Roger Jourdain, late elected leader of the Red Lake Reservation in Minnesota, met a group of professional women from Minneapolis on tour of the remote reservation. Jourdain welcomed the visitors as they exited the bus. One woman paused and said in a very serious tone of voice, "I have been waiting a long time for an answer to my question: What do Indian women do when they can't nurse their children?" The query revealed the cultural simulations of racial separatism, and the irony was unintended. Jourdain was prepared to provide a comeback that was concise and wry. He kindly told the woman, "Those children were nursed by porcupines."

Ted Mahto, a native philosopher, invited me to trade stories many years ago at Hello Dolly's in Minneapolis. The notorious native bar was sour and sticky that late summer afternoon. At the end of the bar, three young natives were boasting about their scars from a Sun Dance Ceremony. The boasting was contemptible, and my friend excused himself, calmly walked over to the three young men, smiled, slowly unbuttoned his shirt, and pointed to the scars on his chest. Ted said, "Do you see those scars?" The young men leaned closer and examined the prominent scars. Ted shouted, "Chicken pox, 1940," and then turned away, buttoned his shirt, and we continued our stories.

The American Indian Movement carried weapons for the first time in preparation for an armed confrontation with licensed anglers on the opening day of fishing more than forty years ago on the Leech Lake Reservation in Minnesota. The urban militants were heavily armed and determined to fight for native hunting and fishing rights on the reservation, but not prepared for native teases and irony. The militants were not aware that the treaty rights had been decided in favor of the reservation by a federal court.

Dennis Banks, who wore a fur trade mountain man costume, and a dozen other armed leaders were invited to a meeting in an elementary school on the first day they arrived on the reservation. The militants meandered into the classroom and reluctantly sat on tiny chairs, their knees tucked under their chins.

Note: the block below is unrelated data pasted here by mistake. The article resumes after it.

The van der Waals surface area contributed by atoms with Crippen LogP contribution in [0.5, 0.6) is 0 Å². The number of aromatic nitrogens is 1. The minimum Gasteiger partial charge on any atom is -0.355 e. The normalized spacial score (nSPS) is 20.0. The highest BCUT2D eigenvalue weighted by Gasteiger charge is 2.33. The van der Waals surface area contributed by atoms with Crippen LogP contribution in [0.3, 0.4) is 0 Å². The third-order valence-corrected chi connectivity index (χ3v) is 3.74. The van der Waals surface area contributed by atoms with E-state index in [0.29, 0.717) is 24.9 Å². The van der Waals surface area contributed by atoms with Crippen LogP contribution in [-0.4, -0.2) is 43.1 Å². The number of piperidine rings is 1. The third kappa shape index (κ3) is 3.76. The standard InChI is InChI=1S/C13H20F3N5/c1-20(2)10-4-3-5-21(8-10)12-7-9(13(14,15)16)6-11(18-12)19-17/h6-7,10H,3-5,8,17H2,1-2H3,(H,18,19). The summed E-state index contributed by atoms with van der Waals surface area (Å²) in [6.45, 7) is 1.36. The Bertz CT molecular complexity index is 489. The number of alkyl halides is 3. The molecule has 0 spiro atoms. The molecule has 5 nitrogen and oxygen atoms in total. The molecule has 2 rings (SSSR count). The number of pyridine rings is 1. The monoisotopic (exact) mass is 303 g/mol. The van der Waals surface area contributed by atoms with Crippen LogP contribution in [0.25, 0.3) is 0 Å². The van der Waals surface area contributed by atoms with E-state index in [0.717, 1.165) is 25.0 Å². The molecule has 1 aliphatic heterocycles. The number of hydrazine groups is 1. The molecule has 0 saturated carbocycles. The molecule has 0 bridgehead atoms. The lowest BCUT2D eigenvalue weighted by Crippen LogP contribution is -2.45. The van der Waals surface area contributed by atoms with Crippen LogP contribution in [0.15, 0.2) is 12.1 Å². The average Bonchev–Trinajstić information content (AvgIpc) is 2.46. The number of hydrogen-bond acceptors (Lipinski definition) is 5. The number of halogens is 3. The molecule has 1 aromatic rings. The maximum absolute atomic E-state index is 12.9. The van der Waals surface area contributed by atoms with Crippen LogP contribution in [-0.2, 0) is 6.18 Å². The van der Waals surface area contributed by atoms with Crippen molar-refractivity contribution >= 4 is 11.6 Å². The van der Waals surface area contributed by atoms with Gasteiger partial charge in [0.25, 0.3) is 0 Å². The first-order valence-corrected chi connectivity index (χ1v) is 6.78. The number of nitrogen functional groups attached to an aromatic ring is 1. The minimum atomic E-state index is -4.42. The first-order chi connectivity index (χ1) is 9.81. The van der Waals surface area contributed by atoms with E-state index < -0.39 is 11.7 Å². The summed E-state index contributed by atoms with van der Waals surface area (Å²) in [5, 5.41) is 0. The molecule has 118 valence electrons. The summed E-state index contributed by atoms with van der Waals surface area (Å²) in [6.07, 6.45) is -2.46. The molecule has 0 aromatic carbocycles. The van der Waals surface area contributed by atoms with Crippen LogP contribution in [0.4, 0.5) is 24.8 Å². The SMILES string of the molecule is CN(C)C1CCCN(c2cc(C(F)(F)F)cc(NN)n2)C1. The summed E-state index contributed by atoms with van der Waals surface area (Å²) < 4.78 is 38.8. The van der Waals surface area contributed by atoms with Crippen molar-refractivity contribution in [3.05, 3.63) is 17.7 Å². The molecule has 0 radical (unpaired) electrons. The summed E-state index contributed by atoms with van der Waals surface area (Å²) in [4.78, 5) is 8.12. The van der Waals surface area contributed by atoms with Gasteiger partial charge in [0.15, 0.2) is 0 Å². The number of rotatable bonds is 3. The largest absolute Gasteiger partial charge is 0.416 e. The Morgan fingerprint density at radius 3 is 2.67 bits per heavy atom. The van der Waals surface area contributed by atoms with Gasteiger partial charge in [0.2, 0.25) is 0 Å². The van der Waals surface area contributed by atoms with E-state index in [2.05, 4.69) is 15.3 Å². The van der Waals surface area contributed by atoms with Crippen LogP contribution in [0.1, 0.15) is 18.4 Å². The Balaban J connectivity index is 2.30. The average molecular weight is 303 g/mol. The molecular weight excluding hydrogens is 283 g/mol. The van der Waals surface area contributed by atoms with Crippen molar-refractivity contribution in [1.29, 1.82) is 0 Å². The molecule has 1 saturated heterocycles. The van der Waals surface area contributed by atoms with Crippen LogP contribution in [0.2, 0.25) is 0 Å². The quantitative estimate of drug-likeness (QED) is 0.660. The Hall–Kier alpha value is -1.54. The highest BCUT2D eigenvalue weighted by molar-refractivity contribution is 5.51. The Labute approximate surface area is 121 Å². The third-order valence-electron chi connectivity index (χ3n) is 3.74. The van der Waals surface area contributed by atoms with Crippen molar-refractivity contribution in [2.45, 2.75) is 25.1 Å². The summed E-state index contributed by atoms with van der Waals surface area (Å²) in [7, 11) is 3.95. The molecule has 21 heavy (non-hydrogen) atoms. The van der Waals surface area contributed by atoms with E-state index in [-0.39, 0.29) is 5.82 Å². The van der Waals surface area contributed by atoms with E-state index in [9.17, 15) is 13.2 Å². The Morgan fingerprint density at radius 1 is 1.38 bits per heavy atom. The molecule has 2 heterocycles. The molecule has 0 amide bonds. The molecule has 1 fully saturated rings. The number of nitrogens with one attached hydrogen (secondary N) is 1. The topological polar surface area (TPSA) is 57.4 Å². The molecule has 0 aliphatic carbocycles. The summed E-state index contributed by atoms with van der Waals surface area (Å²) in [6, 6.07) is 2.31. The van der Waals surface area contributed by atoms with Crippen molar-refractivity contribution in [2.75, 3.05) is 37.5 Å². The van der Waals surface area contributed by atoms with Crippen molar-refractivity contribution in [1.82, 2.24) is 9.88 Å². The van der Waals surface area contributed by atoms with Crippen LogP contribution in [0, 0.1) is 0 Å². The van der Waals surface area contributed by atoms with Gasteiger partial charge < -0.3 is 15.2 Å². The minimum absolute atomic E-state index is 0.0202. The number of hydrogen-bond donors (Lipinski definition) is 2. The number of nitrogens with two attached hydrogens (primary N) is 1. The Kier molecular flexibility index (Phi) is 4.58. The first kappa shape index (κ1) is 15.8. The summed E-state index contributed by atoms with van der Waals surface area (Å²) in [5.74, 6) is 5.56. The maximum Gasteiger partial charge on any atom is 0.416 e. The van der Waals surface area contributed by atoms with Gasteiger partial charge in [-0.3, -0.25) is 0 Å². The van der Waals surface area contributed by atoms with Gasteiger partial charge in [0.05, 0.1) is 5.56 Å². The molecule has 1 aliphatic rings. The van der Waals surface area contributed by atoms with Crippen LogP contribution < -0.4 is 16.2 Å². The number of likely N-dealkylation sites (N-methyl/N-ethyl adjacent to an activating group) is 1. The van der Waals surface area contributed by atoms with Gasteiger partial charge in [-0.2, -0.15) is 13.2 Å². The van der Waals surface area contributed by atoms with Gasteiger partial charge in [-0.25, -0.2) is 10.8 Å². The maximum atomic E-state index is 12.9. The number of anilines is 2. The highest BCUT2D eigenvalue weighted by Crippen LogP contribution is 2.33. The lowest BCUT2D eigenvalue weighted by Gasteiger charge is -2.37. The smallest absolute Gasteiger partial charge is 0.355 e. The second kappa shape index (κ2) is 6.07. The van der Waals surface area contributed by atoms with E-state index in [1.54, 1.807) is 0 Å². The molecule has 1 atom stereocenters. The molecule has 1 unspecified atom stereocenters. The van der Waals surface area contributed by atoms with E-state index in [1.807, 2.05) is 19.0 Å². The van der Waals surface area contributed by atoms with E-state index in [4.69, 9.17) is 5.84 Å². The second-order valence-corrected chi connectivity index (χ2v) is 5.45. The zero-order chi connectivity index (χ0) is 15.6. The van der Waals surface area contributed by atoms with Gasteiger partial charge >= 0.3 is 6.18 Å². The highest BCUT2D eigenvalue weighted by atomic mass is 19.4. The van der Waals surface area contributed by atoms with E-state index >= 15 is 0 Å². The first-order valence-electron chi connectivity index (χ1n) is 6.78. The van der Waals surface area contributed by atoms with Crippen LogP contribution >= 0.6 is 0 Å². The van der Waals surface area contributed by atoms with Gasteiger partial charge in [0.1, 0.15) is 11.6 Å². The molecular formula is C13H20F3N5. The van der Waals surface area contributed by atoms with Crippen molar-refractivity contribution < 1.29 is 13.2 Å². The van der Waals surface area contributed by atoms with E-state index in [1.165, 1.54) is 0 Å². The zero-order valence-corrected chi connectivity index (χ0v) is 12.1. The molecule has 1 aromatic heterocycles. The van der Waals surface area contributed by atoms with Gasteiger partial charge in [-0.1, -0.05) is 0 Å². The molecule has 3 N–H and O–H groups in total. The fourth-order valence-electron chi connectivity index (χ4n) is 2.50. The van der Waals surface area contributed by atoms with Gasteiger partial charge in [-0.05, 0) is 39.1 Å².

Simon Howard, president of the Minnesota Chippewa Tribe, was the last person to enter the classroom. He sat on a tiny chair at the head of the circle and twirled his thumbs over a heavy stomach. Howard was at home, at ease in a bowling jacket, and he wore a floral print porkpie hat cocked back on his head. The militants were decorated with pantribal war vestments and carried new rifles and other weapons of menace and war. Howard had called the meeting to maintain peace between the local residents, fishermen, and the militants. The strategy to invite the fierce urban warriors to sit on tiny elementary school chairs was shrewd and marvelous.

"Stand up and introduce yourself," said Howard. One shy warrior stood in front of a tiny chair. He was dressed in a wide black hat, leather jacket, dark green glasses, and two bandoliers of heavy ammunition that did not match the bore of his rifle and carried a bayonet and revolver. "We came here to die," he shouted, then returned to the tiny chair.

The sound of heavy rifle fire broke the silence one night on a country road near the Episcopal Church camp. The novel warriors had been invited to stay in the church cabins on treaty land for the duration of the war against white fishermen. Federal marshals conducted a speedy investigation of the rifle fire and revealed that several militants had decided to shine for deer late that night. Seeing what they thought were the bright eyes of a huge deer, the warrior hunters from cities opened fire with advanced weapons. The animal in the dark was a milk cow owned by a local farmer. The farmer fired back at the warriors. Luckily there were no casualties, not even the cow. The warriors were rather new at riflery. The armed warriors seated on tiny chairs were strategic parodies, and the late night cow shoot was an inadvertent irony.

Clyde Kluckholn, cultural anthropologist, was teased as the man who pissed too much on the reservation. Some hitchhikers on the Navajo Nation told stories about the notorious scholar and his ostensibly weak urinary bladder. Kluckholn asked native hitchhikers about witchcraft and probably reasoned that natives would more readily reveal scenes and secrets of witches and skinwalkers in motion on the road. He listened to witchery rumors and hearsay but could only recollect about thirty minutes of stories. So he frequently stopped and pretended to piss but actually ducked behind a shrub or tree to quickly transcribe in a notebook what he had heard about witches. The natives were no doubt eager to remain in motion, especially at night and in bad weather, and they must have told the gossip theorist whatever stories of witchery that came to mind on the road.

Kluckholn published Navaho Witchcraft more than seventy years ago, and the stories of his witchcraft queries and unintended irony continue with great pleasure. One scholarly reviewer pointed out that the anthropologist had described his methods with care, but he did not provide specific information about the "informants." Surely most of his informants were hitchhikers because natives in ordinary situations would rarely mention scary skinwalkers or the ghastly practices of witchery. Other reviewers commended his "method of presentation." The monograph on witchcraft was a betrayal of natives, primarily a collection of simulations derived from hearsay and revised as gossip theory.